The landmark Smithsonian Anthology of Hip-Hop and Rap is here. 


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The first of it’s kind book arrived over the weekend boasting 120 tracks, nine CDs, a 300-page book with eleven essays, extensive track-by-track liner notes and never-before-published images. 

In terms of music, the Smithsonian Anthology of Hip-Hop and Rap dives into four decades of Hip-Hop beginning with the 1979 Fatback track “King Tim the Third (Personality)” and ending with Kanye West’s 2013 single “Blood on the Leaves.” 

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“Born in Bronx and raised across the American West and South, hip-hop is one of the most influential genres of music in the modern era,” said Kevin Young.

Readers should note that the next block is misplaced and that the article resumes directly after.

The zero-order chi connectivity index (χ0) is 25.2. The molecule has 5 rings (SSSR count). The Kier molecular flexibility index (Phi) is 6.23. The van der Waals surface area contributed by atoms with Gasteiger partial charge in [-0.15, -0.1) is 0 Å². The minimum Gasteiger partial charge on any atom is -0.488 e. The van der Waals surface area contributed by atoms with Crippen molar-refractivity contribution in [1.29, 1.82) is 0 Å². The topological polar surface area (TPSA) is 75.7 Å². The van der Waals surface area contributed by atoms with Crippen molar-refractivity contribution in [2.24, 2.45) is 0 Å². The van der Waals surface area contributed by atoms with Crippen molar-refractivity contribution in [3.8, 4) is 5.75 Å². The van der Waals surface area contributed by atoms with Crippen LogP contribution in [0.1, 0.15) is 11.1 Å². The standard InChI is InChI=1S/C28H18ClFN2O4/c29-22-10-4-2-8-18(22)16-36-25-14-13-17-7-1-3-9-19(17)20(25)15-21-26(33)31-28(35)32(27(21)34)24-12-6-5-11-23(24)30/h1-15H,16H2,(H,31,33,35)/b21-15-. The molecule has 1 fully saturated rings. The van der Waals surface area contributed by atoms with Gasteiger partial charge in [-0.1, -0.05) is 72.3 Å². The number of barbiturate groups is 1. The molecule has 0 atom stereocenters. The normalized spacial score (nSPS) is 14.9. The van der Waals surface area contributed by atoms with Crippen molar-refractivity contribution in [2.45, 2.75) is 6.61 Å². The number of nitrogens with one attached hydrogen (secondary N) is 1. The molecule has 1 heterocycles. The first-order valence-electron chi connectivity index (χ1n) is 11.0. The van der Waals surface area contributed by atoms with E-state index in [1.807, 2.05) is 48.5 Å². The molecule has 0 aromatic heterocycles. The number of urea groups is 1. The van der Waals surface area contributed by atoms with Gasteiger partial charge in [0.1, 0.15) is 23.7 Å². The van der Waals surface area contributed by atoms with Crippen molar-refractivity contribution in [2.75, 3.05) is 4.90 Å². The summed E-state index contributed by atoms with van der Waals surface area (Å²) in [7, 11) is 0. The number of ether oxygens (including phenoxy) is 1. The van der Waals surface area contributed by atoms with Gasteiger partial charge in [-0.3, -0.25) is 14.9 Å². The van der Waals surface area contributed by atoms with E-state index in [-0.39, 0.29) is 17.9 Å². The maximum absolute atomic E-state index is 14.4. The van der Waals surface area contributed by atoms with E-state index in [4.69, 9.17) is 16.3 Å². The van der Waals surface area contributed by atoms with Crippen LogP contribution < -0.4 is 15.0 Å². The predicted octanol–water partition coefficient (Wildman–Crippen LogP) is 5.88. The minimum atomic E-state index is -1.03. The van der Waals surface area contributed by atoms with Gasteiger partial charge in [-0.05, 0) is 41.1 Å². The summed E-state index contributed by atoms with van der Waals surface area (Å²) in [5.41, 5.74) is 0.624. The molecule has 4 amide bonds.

The Director of the Andrew W. Mellon at NMAAHC added, “Through beats, dynamic rhymes and pointed lyricism, hip-hop has provided a platform for communities and generations to voice their ongoing struggles and has changed society and culture around the world.”

The box set’s curation began in 2014 with an executive committee consisting of rappers MC Lyte and Public Enemy‘s Chuck D, writers and scholars Adam Bradley, Jeff Chang, Cheryl Keyes and Mark Anthony Neal, early Def Jam executives Bill Adler and Bill Stephney, artist-director Questlove and producer 9th Wonder.

Over the following seven years, the NMAAHC assembled additional panels of advisors to ensure equal representation across all subsets of hip-hop and rap.

Other artists featured include the  Beastie Boys, Notorious B.I.G., 2Pac, Goodie Mob, Lauryn Hill, Nicki Minaj and many more. 

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